The construction contract obliged the monks to use part of the revenue of the lands held in benefice to the monastery to continue to improve the edifice. Consequently, the Certosa includes a huge collection of artworks of all centuries from the 15th to the 18th.
The Certosa initially only held 12 Carthusian monks, who lived in total cloistered life, and bound by a contract that provided for the use of part of their proceeds (fields, land, income, etc.) for the construction of the monastery itself. In the eighteenth century the monastery was the owner of large estates (in part already donated by Gian Galeazzo and his successors) scattered in the fertile countryside between Pavia and Milan, such as Badile, Battuda, Bernate, Binasco, Boffalora, Borgarello, Carpiano (it was the property of the monks also the castle of Carpiano and the church of San Martino), Carpignano, Milan, Giovenzano, Graffignana, Landriano, Magenta, Marcignago, Opera, Pairana, Pasturago, Quintosole, San Colombano (where they also controlled the castle of San Colombano) Torre del Mangano, Trezzano, Velezzo, Vidigulfo, Vigano Certosino, Vigentino, Villamaggiore, Villanterio, Villareggio and Zeccone, which added up to 2,325 hectares (5,745 acres)of irrigated land.
In addition, the Certosa also owned a large palace, with a garden and oratory in Milan, in the parish of San Michele alla Chiusa, a palace and the church of Santa Maria d'Ognissanti in Pavia and, from the second half of the 17th century, of a large farm specialized in the production of wine, with a building (called Certosa Cantù), in Casteggio.
In 1560, the Prior General of the Carthusians, a certain Piero Sarde, authorized the installation of suitable equipment for the printing of missals and choirbooks, and on 28 August he invited all the Carthusian monasteries of Italy to supply themselves exclusively with the products of the new printing house (the first book Breviarium Carthusiensis was printed in 1561).
In 1782, the Carthusians were expelled from the Certosa by the Emperor Joseph II of Austria, and replaced in 1784 by the Cistercians and in 1789, by the Carmelites.
In 1796, in retaliation for the revolt in Pavia, the lead covering of the church roof was removed by Napoleon's army, as well as the liturgical silverware and the large canopy, covered with gold flakes and stones precious, used for the Corpus Domini procession. In 1810 the monastery was closed until the Carthusians reacquired it in 1843. In 1866 it was declared a National Monument and sequestrated by the Italian State, although some Benedictines resided there until 1880. The monks currently living in the monastery are Cistercians admitted to it in the 1960s.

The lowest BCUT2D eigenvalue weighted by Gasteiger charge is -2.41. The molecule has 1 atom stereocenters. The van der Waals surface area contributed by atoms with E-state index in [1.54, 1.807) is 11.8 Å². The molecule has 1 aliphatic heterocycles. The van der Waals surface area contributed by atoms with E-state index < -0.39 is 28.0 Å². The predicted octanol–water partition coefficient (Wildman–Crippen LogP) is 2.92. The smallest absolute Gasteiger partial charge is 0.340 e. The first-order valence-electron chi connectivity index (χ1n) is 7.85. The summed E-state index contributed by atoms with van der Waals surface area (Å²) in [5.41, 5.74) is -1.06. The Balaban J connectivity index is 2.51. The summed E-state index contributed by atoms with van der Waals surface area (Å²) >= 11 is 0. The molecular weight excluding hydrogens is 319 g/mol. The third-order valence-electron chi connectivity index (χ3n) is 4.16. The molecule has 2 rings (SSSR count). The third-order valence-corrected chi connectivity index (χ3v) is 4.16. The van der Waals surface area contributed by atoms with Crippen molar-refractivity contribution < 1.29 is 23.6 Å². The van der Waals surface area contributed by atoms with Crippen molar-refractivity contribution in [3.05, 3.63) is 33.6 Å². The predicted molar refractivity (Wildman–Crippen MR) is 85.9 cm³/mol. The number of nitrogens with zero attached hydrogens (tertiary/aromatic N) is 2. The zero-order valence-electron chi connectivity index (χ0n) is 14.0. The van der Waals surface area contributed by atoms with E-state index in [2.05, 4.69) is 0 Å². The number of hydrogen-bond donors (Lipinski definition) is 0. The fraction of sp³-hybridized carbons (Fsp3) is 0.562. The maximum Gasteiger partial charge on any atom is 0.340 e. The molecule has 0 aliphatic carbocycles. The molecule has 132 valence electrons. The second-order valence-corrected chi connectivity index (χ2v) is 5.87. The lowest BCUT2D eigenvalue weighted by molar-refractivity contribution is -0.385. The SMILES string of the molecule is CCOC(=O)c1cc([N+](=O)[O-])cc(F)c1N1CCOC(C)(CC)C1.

In August 1946 the illegally exhumed body of Benito Mussolini was discovered in the complex. Two Franciscan friars were charged with assisting in the concealment of the body.
Access to the monastic complex is through a Renaissance-era vestibule, frescoed both inside and out. In the faded entrance lunette, two angels hold the coat of arms of the client Gian Galeazzo, with the Visconti snake and the imperial eagle. The upper decoration, drawn by Bernardino de 'Rossi in 1508, is better preserved. Inside, a marble arch with plant motifs bears tondi with the effigies of Gian Galeazzo and Filippo Maria Visconti. On the sides, the saints Christopher and Sebastian by Bernardino Luini, a follower of Leonardo. The whole interior is covered with Renaissance motifs in bright colors and decorated with the GRA-CAR monogram (Gratiarum Chartusia, Charterhouse of Grace). The church is built on a Latin cross plan, with a nave, two aisles and transept, typical of Gothic architecture. The chancel terminates with an apse. It is covered by crossed vaults on Gothic arches and is inspired, on a reduced scale, by the Duomo of Milan. The vaults are alternatively decorated with geometrical shapes and starry skies. The transept and the main chapel end with square-plan chapels with smaller, semi-circular apses on three sides.
The façade of the church is famous for its exuberant decorations, typical of Lombard architecture, every part being decorated with reliefs, inlaid marble and statues. Sculptors who worked on it include Cristoforo Mantegazza and Giovanni Antonio Amadeo himself and Benedetto Briosco. In addition to applied sculpture, the facade itself has a rich sculptural quality because of the contrast between richly textured surfaces, projecting buttresses, horizontal courses and arched openings, some of which are shadowed, while those in the small belfries are open to the sky. The façade, created by superimposing simple rectangles, is loaded with decorations, a typical procedure of Lombard Renaissance architecture and is made of Carrara marble and to a lesser extent Candoglia marble, stone of Varenna, Saltrio stone and Egyptian red porphyry (probably derived from architectural finds from the Roman age).
The sober form of the roughly finished brick front can be seen in a fresco by Ambrogio Bergognone in the apse of the right transept, painted in 1492–1495, when work was commencing on the new facade, portraying Gian Galeazzo Visconti offering the model of the Certosa to the Blessed Virgin. Its profile, with roofs on three levels, has been compared to the churches of Santa Maria del Carmine in Pavia and San Petronio in Bologna; among the architects in close correspondence at all three projects, Borlini ascribes the form of the original facade at the Certosa to Giacomo da Campione, who was working at Pavia while his uncle Matteo was completing San Giovanni in Monza.